The Italian Navy’s “Mare Nostrum” search and rescue operation, which was set up following a rapid increase in the number of migrants attempting to cross the Mediterranean, ended in November 2014, a move likely to increase the involvement of commercial shipping in rescue operations. It has now been replaced by the FRONTEX co-ordinated Joint Operation “Triton”, which is heavily dependent upon contributions from Member States.
Given the risks facing the migrants and rescuers, not to mention the ongoing impacts on EU immigration levels, Member States demonstrated an increased willingness to strengthen the search and presence at sea, tackle people smuggling operations directly and prevent illegal immigration flows through the agreement outlined in the European Council’s statement of 22 April. The Council’s agreed actions, plus the pledges of Members States to commit increased financial and hardware resources to FRONTEX, are beginning to provide the shipping industry with assurances that it will not be left to bear the brunt of the crisis.
The primary obligations of Shipmasters and IMO State Parties when faced with persons in distress at sea are set out under the United Nations Convention on the Law of the Sea (UNCLOS), the International Convention for the Safety of Life at Sea (SOLAS) and the International Conventions on Search and Rescue (SAR) and Salvage. These are summarised as follows:
Under Article 98(1) Masters are required to render assistance to any person found at sea in danger of being lost and must proceed at speed to the rescue of persons in distress. In addition, Article 98(2) imposes an obligation on Coastal States to promote the establishment, operation and maintenance of search and rescue services and to co-operate with neighbouring States where required.
Regulation V/33.1 obliges the Master of a ship which is in a position to be able to provide assistance to proceed with all speed to assist persons in distress at sea and, if possible, inform the relevant search and rescue service that the ship is doing so. State Parties are required by Regulation V/7 to ensure that necessary arrangements are made for distress communication and co-ordination in their area of responsibility and for the rescue of persons in distress at sea around their coast. Again, the regulation requires Coastal States to establish and operate search and rescue facilities.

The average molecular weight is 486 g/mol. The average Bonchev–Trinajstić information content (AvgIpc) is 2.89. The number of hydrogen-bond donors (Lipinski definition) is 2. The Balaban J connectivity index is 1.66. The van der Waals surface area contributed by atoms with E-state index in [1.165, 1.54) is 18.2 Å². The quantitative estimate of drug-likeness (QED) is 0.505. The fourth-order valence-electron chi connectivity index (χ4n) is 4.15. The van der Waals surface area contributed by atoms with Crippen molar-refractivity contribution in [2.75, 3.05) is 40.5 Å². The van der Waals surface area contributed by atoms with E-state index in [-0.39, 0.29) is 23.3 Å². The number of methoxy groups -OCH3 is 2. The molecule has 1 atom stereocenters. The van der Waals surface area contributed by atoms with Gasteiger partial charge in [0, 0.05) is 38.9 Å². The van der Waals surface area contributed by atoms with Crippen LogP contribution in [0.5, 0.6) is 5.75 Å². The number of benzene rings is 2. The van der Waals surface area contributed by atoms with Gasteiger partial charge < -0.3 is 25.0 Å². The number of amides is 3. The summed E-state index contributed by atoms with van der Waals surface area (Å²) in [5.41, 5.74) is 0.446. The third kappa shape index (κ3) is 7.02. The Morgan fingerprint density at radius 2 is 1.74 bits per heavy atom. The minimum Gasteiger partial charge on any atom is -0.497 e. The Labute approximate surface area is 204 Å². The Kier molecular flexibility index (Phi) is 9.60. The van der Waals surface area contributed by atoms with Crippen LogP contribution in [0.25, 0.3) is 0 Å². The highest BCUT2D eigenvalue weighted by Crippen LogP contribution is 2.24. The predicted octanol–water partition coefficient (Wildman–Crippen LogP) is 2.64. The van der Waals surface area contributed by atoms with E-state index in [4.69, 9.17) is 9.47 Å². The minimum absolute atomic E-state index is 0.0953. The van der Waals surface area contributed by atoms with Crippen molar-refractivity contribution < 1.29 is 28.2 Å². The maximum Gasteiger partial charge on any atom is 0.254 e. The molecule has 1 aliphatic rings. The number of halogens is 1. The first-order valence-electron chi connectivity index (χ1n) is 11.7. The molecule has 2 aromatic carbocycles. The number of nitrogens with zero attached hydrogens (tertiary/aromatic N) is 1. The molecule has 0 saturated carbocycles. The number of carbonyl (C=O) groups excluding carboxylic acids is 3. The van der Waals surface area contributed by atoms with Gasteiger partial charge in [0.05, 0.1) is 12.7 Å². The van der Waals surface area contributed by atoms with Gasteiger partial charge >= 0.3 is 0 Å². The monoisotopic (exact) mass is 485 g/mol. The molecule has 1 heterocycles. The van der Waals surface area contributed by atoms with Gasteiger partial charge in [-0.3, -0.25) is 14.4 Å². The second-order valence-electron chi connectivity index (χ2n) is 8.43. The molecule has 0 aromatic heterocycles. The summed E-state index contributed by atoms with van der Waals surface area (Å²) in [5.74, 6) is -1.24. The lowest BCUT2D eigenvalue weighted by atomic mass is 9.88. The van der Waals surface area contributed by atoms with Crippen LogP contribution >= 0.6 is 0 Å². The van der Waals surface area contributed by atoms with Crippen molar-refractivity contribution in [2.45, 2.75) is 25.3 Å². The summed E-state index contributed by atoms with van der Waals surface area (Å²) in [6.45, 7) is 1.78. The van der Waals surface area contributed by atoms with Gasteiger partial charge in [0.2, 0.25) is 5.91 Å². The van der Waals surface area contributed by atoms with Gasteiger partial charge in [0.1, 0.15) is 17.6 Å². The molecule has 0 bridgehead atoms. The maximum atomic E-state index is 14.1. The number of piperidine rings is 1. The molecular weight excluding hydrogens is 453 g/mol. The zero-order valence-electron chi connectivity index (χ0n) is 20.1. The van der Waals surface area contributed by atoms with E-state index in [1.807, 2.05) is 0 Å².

Chapter 2.1.10 obliges State Parties to provide assistance to persons in distress at sea, regardless of nationality, status or circumstances. Chapter 1.3.2 requires States to provide for initial medical or other needs and deliver persons to a place of safety.
Article 10 places a duty on every Master to render assistance to any person in danger of being lost at sea, so far as he can do so without serious danger to his vessel and persons thereon.
In addition, rescue operations must take international refugee law, such as the 1951 Convention Relating to the Status of Refugees, into account. The Refugee Convention provides a definition of refugees and prohibits their expulsion or return to a territory where their life or freedom may be at risk on account of race, religion, nationality or membership of a particular social group or political opinion. However, it should be noted that the Convention does not place any obligations on ships or their Masters and crews. In addition it is not the Master’s responsibility to determine the status of rescued persons or hear any application for asylum. A refugee can only submit a claim for asylum to an official of a Government, not to the Master of a ship.
2004 amendments to SOLAS provided additional information on the Master’s discretion in taking and executing decisions necessary for the safety of life at sea and protection of the marine environment (Regulation V/34.1). However, any decision not to assist in a rescue operation (or, conversely, to assist where safety risks could be presented to the vessel and its crew) could still be open to legal challenges.
Some aspects of the international obligations summarised above create a degree of uncertainty for Masters and State Parties. While documents such as the IMO Resolution MSC.167(78) Guidelines on the Treatment of Persons Rescued at Sea and the IMO/UNHCR/ICS “Rescue at Sea” guide provide additional information, there are a number of areas in which uncertainties and challenges remain for the shipping industry:
- Ship owners face difficulties in complying with some international guidance. For example, adhering to a checklist approach to compliance may be impossible when a cargo ship crew is faced with the prospect of embarking hundreds of migrants.